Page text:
Anterior rectopexy (Ripstein procedure)

The rectum is completely mobilized posteriorly. A loose sung of mesh is wrapped around the anterior wall of the rectum and sutured to the sacrum.

Results: Recurrence varies form 0 to 10% (6, 7). Sling complications are noted in as many as 16.5% of patients with a 4% reoperation rate.

Posterior sling rectopexy (Wells procedure)

After posterior rectal mobilization and fixation of a mesh to the sacral hollow, the mesh is wrapped around the lateral aspects while the anterior rectal wall is left free to prevent stricture.

Results: Recurrence rates for anterior and posterior rectopexy are similar. However the rate of stricture and therefore postoperative constipation may be lower after posterior than after anterior rectopexy.

Anterior resection without fixation

After anterior resection the rectum becomes secondarily scarred and therefore adherent to the sacrum.

Advantages: removal of the redundant colon may prevent volvulus and torsion and may ameliorate some bowel complaints, especially constipation.

Disadvantages: Risk for anastomotic leak.

Results: Recurrence rate 9% (8). Deterioration of continence has been reported in 10–20% (9) of patients.

Resection with sacral fixation

Fixation of the distal rectal segment to the sacrum with redundant sigmoid extirpation.

Results: Initial reports stated recurrence rates of 2–9% (1012). Bowel control is more likely to be improved when compared to other methods. The procedure is comparable to rectopexy with respect to operative morbidity but postoperative constipation is less likely (13). Division of the lateral ligaments decrease recurrence rates but increase the incidence of postoperative constipation.

Suture Rectopexy

Perhaps the simplest abdominal approach is rectopexy. The rectum is mobilized distally down to the levator ani muscles. The mesentery of the rectum and the muscularis are secured to the sacral fascia or bone.

Results: Recurrence rates are reported in 2–5% (14, 15). However a redundant sigmoid colon may at least theoretically cause the onset of or exacerbate preexisting constipation.


Sutured rectopexy, mesh rectopexy, and anterior resection or resection rectopexy are all technically feasible laparoscopic approaches. So far controlled trials have not been performed and long-term recurrence data are not yet available. Small series suggest that morbidity and short term recurrence rates are similar to these reported by laparotomy.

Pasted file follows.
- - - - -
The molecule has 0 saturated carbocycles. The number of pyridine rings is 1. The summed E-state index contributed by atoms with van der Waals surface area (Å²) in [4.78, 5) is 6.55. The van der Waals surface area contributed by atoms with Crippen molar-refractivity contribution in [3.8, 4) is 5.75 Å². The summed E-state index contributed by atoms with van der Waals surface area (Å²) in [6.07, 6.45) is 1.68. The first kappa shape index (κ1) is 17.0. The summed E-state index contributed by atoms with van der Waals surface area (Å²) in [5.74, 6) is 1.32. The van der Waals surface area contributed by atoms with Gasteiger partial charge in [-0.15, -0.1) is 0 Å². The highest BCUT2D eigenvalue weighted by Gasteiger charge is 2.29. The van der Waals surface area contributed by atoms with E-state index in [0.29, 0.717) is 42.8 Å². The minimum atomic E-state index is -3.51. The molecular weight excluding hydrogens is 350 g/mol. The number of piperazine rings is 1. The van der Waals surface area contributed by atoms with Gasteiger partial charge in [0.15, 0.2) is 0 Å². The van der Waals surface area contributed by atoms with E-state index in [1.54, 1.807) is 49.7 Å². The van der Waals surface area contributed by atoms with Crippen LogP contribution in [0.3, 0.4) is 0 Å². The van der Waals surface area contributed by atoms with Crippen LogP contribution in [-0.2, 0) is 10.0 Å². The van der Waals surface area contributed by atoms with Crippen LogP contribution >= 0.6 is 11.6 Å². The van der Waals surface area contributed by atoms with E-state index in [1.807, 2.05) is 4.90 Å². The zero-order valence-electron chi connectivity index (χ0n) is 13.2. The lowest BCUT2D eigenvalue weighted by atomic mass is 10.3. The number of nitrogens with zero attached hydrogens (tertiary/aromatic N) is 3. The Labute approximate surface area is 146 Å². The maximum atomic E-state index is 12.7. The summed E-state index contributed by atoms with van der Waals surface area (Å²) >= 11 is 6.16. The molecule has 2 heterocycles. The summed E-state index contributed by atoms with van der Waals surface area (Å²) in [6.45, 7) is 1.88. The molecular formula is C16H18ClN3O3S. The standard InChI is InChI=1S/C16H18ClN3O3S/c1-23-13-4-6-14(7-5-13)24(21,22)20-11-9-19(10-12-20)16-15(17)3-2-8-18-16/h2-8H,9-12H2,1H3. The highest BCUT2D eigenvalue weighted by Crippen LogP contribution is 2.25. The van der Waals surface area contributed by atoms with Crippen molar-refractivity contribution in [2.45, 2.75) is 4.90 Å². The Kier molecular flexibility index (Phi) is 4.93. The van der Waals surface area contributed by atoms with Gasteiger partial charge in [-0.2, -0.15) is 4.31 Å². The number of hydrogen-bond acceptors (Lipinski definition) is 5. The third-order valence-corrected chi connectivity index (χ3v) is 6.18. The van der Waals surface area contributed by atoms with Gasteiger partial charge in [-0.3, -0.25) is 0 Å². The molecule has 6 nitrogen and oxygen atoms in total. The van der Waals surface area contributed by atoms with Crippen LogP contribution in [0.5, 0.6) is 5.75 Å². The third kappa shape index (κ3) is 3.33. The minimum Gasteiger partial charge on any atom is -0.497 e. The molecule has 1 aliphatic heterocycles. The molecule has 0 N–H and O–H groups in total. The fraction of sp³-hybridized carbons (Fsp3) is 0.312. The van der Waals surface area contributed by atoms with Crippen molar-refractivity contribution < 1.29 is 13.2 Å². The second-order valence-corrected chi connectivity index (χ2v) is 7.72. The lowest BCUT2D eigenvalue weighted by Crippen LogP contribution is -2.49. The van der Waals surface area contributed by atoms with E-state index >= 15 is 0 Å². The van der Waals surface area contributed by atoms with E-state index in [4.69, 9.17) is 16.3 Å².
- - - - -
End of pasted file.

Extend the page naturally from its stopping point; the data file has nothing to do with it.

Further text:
Perineal procedures

Perineal procedures are associated with a higher recurrence rate than abdominal procedures. In addition postoperative incontinence may be exacerbated (16). However the benefits are related to avoiding a laparotomy and include a very low morbidity and negligible disability. These operations can be done under general, regional or occasionally local anesthesia.

Altemeier operation (perineal proctosigmoidectomy)

Perineal resection of the full thickness of the prolapsed segment with coloanal anastomosis.

Results: Recurrence rates can reach up to 50%. Additional plication of the levator ani muscles seems to be associated with a lower incidence of recurrence and better functional outcome (1720). The addition of a colonic J pouch has been attempted but no results have been reported to date.

Delorme Procedure

Unlike the perineal rectosigmoidectomy the dissection is within the submucosal layer. The mucosa and the submucosa are excised and the denuded muscularis is longitudinally pleated prior to effecting the anastomosis.

Results: Recurrence varies from 7 to 22% (2124).

Encirclement procedures

These operations are no longer used as they fail to eliminate the prolapse or to improve incontinence. Moreover high rates of infection, implant extrusion and stenosis with associated prolapse incarceration have been noted.


Surgical approaches to rectal prolapse will continue to be controversial unless a convincing control led trial demonstrates superiority of a single technique. Most of the evidence for the surgical treatment of rectal prolapse is derived from case series (Grade C). There are only few studies with a non-randomized concurrent cohort setting (Grade C) or a randomized controlled setting (Grades A and B). Most of the Grade A and B trials have focused upon comparing rectopexy to resection rectopexy or comparing various methods of rectopexy.

The treatment of choice is an abdominal procedure (preferably resection rectopexy) due to the fact that the recurrence rates are lower and continence is more likely to be restored than after other operations. Although perineal operations may have higher recurrence rates they are also much less invasive. These latter surgeries are well chosen for the elderly patients with comorbidities in whom an abdominal approach carries a prohibitively high operative risk. One must match the operation to the patient, balancing morbidity, function and recurrence.


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Copyright © 2001, W. Zuckschwerdt Verlag GmbH.
Bookshelf ID: NBK6929